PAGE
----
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T050. Subduction Top to Bottom 2 (ST2B-2): Processes and Products Modern and Ancient?

https://agu.confex.com/agu/fm19/prelim.cgi/Session/76155

Conveners: Gray E Bebout (Lehigh University), David William Scholl (University of Alaska Fairbanks), Robert J Stern (Univ Texas Dallas), Laura Wallace (University of Texas)

Abstract: From top-to-bottom, many geological, geophysical, petrologic/geochemical, and theoretical advancements have been made toward understanding subduction zone processes and dynamics. The term “subduction” was introduced in its modern sense in 1970 and the 1996 AGU Geophysical Monograph “Subduction Top to Bottom” marked a milestone in our understanding by capturing 26 years of early advances. This “Subduction Top to Bottom 2” (ST2B-2) session and a related themed issue in the GSA journal GEOSPHERE (now at more than 60 papers and growing) revisit these issues and re-assess them in light of recent advancements as well as explore new discoveries and advances in subduction zone research. We invite the broadest possible range of contributions, including abstracts considering subduction-related hazards, climate effects, and resources. We encourage presentations regarding processes at modern subduction zones and evidence of ancient subduction yielding insight regarding Earth plate tectonic evolution and processes at depth in modern margins.

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MR005. Carbon and Hydrogen in the Deep Earth

https://agu.confex.com/agu/fm19/prelim.cgi/Session/85234

Conveners: Cara Vennari (University of California Santa Cruz), Elizabeth Colette Thompson (University of Chicago), Natalia V Solomatova (Ecole Normale Supérieure Lyon), Lars N Hansen (University of Oxford)

Abstract: Carbon and hydrogen both play significant roles in the physical, petrological, geochemical, and geodynamic processes that shape our planet. Yet despite their importance, the degree and mechanisms of the cycling of these volatiles between Earth’s surface and interior remains an area of open inquiry, as is the long-term accommodation (i.e., storage) of carbon and hydrogen in the deep Earth. This session aims to unite researchers from the fields of seismology, geodynamics, petrology, geochemistry, and mineral physics, who actively investigate the role of carbon and hydrogen in Earth’s interior. Relevant topics include, but are not limited to: investigations into the origin, cycling, and fractionation of carbon and hydrogen; seismic and geodynamic studies of their influence in the deep Earth; and experimental and theoretical constraints on the structure, stability, and physical properties of carbon- and hydrogen-bearing phases at extreme conditions.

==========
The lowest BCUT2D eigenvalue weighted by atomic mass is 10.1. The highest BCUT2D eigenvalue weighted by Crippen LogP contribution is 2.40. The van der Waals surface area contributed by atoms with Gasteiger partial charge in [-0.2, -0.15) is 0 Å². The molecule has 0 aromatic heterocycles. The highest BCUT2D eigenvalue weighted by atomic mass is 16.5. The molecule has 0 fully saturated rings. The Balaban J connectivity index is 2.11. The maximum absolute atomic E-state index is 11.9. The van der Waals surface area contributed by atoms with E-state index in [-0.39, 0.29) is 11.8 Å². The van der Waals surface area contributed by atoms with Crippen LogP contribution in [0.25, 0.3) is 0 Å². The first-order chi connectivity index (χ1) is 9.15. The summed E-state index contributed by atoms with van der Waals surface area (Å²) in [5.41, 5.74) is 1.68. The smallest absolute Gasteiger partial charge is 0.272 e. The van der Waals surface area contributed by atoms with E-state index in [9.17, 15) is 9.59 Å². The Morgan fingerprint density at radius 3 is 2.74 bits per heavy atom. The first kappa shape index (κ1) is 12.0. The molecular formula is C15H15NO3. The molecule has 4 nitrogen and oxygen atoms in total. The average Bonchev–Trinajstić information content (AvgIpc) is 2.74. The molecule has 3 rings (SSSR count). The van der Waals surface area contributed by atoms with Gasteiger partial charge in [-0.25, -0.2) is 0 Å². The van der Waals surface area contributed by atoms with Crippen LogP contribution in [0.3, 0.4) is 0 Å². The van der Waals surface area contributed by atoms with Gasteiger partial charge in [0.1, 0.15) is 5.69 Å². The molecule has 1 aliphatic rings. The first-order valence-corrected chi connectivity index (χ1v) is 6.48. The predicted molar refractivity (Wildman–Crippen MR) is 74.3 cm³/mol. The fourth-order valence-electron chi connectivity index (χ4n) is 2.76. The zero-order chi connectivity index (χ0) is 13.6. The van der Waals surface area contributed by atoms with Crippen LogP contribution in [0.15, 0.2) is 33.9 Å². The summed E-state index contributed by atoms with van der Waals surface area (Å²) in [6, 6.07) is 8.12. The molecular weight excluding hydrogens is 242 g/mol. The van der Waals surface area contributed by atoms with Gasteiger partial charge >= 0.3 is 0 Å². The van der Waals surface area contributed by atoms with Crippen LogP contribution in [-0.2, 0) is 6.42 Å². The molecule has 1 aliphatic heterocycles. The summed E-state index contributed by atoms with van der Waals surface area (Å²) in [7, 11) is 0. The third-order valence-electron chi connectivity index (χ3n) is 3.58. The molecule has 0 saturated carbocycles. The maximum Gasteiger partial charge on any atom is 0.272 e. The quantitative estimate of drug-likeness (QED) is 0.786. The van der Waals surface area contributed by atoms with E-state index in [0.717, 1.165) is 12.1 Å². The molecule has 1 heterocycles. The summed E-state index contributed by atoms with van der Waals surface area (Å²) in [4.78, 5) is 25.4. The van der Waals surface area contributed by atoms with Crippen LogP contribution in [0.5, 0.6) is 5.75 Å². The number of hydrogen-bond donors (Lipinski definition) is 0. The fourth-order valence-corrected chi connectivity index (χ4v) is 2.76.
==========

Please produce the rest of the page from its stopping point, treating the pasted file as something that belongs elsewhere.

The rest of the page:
GeoPRISMS Newsletter Available: Spring 2019

GeoPRISMS Spring 2019 Newsletter

The Spring 2019 GeoPRISMS newsletter is now available online!

This edition includes:
  • Welcome | from GeoPRISMS Chair Demian Saffer
  • Workshop Report | 2019 GeoPRISMS Synthesis & Integration TEI
  • Science Spotlight | The Aleutian arc through and through: How subduction dynamics influence the generation, storage, and eruption of volatile-bearing magmas
  • Science Spotlight | Complex upper mantle structure beneath the East African Rift System
  • Report from the Field | HT-RESIST: Hikurangi Trench Regional Ectromagnetic Survey to Image the Subduction Thrust
Plus
  • Message from NSF and final program solicitation
  • Recent GeoPRISMS NSF Awards
  • GSOC meeting highlights – Spring 2019
  • GeoPRISMS Data Portal Status Report
  • GeoPRISMS activities at the 2018 AGU Fall Meeting

Printed copies of the newsletter will be mailed soon.

The GeoPRISMS Office

Questions? Email info@geoprisms.org

More sessions of interest at the 2019 AGU Fall Meeting